18

I ran across a mention somewhere that doing an emit(key, doc) will increase the amount of time an index takes to build (or something to that effect).

Is there any merit to it, and is there any reason not to just always do emit(key, null) and then include_docs = true?

2 Answers 2

23

Yes, it will increase the size of your index, because CouchDB effectively copies the entire document in those cases. For cases in which you can, use include_docs=true.

There is, however, a race condition to be aware of when using this that is mentioned in the wiki. It is possible, during the time between reading the view data and fetching the document, that said document has changed (or has been deleted, in which case _deleted will be true). This is documented here under "Querying Options".

1
  • perfect, thanks. i remember reading about the race condition, but the side effect of including the doc in the emit didn't occur to me until later.
    – kolosy
    Sep 27, 2009 at 23:07
4

This is a classic time/space tradeoff.

Emitting document data into your index will increase the size of the index file on disk because CouchDB includes the emitted data directly into the index file. However, this means that, when querying your data, CouchDB can just stream the content directly from the index file on disk. This is obviously quite fast.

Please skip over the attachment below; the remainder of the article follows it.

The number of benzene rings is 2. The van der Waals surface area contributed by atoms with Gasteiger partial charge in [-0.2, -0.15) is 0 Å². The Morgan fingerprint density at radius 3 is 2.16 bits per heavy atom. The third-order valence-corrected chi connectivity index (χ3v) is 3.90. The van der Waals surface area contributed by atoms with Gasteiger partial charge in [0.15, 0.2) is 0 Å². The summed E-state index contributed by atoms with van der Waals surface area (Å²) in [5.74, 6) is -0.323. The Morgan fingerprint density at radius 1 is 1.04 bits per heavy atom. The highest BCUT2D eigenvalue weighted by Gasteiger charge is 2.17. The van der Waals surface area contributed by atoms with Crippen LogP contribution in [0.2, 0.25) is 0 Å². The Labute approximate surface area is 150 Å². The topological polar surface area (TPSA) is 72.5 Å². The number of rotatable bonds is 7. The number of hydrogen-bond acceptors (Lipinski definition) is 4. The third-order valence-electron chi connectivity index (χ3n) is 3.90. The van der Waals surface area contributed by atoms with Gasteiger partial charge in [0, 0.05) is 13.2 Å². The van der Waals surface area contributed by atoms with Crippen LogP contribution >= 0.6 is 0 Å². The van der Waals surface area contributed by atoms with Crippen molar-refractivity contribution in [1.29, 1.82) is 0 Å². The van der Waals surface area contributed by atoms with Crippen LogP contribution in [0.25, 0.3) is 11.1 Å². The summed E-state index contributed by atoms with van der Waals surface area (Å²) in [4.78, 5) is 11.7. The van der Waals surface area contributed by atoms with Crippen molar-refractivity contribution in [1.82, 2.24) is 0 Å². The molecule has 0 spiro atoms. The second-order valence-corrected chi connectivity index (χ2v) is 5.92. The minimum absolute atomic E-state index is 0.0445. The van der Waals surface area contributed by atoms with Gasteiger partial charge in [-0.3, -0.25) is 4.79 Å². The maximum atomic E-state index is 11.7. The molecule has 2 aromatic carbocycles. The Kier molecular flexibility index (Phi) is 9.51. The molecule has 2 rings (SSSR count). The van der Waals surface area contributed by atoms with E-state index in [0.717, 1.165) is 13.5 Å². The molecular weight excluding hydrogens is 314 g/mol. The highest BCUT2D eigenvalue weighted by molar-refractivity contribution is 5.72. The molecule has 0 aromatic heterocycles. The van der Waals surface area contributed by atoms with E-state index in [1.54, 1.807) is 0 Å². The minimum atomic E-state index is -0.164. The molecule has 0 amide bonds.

Relying instead on include_docs=true will decrease the size of your on-disk index, it's true. However, on querying, CouchDB must perform a document read for every returned row. This involves essentially random document lookups from the main data file, meaning that the cost and time of returning data increases significantly.

While the query time difference for small numbers of documents is slow, it will add up over every call made by the application. For me, therefore, emitting needed fields from a document into the index is usually the right call -- disk is cheap, user's attention spans less so. This is broadly similar to using covering indexes in a relational database, another widely echoed piece of advice.

I did a totally unscientific test on this to get a feel for what the difference is. I found about an 8x increase in response time and 50% increase in CPU when using include_docs=true to read 100,000 documents from a view when compared to a view where the documents were emitted directly into the index itself.

Your Answer

By clicking “Post Your Answer”, you agree to our terms of service, privacy policy and cookie policy

Not the answer you're looking for? Browse other questions tagged or ask your own question.